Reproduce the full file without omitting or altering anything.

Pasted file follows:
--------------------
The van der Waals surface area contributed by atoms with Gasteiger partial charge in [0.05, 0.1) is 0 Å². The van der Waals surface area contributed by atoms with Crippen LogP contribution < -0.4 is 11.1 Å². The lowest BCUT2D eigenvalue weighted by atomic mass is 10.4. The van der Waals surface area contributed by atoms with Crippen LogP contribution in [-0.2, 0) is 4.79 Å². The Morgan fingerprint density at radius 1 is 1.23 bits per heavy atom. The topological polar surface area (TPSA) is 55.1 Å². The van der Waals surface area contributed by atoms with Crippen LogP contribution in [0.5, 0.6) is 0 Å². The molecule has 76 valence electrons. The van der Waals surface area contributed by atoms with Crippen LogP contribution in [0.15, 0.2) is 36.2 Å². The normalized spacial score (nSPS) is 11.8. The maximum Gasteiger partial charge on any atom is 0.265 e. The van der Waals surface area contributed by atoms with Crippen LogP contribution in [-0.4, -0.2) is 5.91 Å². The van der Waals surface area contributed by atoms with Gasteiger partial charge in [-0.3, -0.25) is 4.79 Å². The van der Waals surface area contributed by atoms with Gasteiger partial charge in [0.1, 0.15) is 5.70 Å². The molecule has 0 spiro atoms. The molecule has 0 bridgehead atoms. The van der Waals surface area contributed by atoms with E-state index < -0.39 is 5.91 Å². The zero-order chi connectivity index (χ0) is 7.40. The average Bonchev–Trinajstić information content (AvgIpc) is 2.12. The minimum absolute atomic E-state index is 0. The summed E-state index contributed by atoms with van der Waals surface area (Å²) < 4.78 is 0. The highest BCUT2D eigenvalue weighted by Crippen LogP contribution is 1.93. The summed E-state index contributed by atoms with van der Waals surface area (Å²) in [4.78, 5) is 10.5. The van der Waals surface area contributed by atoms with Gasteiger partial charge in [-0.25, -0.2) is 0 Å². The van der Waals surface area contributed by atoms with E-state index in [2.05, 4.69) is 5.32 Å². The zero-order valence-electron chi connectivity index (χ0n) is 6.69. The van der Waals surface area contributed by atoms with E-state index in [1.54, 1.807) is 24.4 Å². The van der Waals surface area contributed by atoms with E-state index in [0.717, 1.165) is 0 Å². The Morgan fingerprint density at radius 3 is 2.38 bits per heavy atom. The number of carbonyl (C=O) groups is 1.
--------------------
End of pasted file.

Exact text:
The van der Waals surface area contributed by atoms with Gasteiger partial charge in [0.05, 0.1) is 0 Å². The van der Waals surface area contributed by atoms with Crippen LogP contribution < -0.4 is 11.1 Å². The lowest BCUT2D eigenvalue weighted by atomic mass is 10.4. The van der Waals surface area contributed by atoms with Crippen LogP contribution in [-0.2, 0) is 4.79 Å². The Morgan fingerprint density at radius 1 is 1.23 bits per heavy atom. The topological polar surface area (TPSA) is 55.1 Å². The van der Waals surface area contributed by atoms with Crippen LogP contribution in [0.5, 0.6) is 0 Å². The molecule has 76 valence electrons. The van der Waals surface area contributed by atoms with Crippen LogP contribution in [0.15, 0.2) is 36.2 Å². The normalized spacial score (nSPS) is 11.8. The maximum Gasteiger partial charge on any atom is 0.265 e. The van der Waals surface area contributed by atoms with Crippen LogP contribution in [-0.4, -0.2) is 5.91 Å². The van der Waals surface area contributed by atoms with Gasteiger partial charge in [-0.3, -0.25) is 4.79 Å². The van der Waals surface area contributed by atoms with Gasteiger partial charge in [0.1, 0.15) is 5.70 Å². The molecule has 0 spiro atoms. The molecule has 0 bridgehead atoms. The van der Waals surface area contributed by atoms with E-state index < -0.39 is 5.91 Å². The zero-order chi connectivity index (χ0) is 7.40. The average Bonchev–Trinajstić information content (AvgIpc) is 2.12. The minimum absolute atomic E-state index is 0. The summed E-state index contributed by atoms with van der Waals surface area (Å²) < 4.78 is 0. The highest BCUT2D eigenvalue weighted by Crippen LogP contribution is 1.93. The summed E-state index contributed by atoms with van der Waals surface area (Å²) in [4.78, 5) is 10.5. The van der Waals surface area contributed by atoms with Gasteiger partial charge in [-0.25, -0.2) is 0 Å². The van der Waals surface area contributed by atoms with E-state index in [2.05, 4.69) is 5.32 Å². The zero-order valence-electron chi connectivity index (χ0n) is 6.69. The van der Waals surface area contributed by atoms with E-state index in [1.54, 1.807) is 24.4 Å². The van der Waals surface area contributed by atoms with E-state index in [0.717, 1.165) is 0 Å². The Morgan fingerprint density at radius 3 is 2.38 bits per heavy atom. The number of carbonyl (C=O) groups is 1.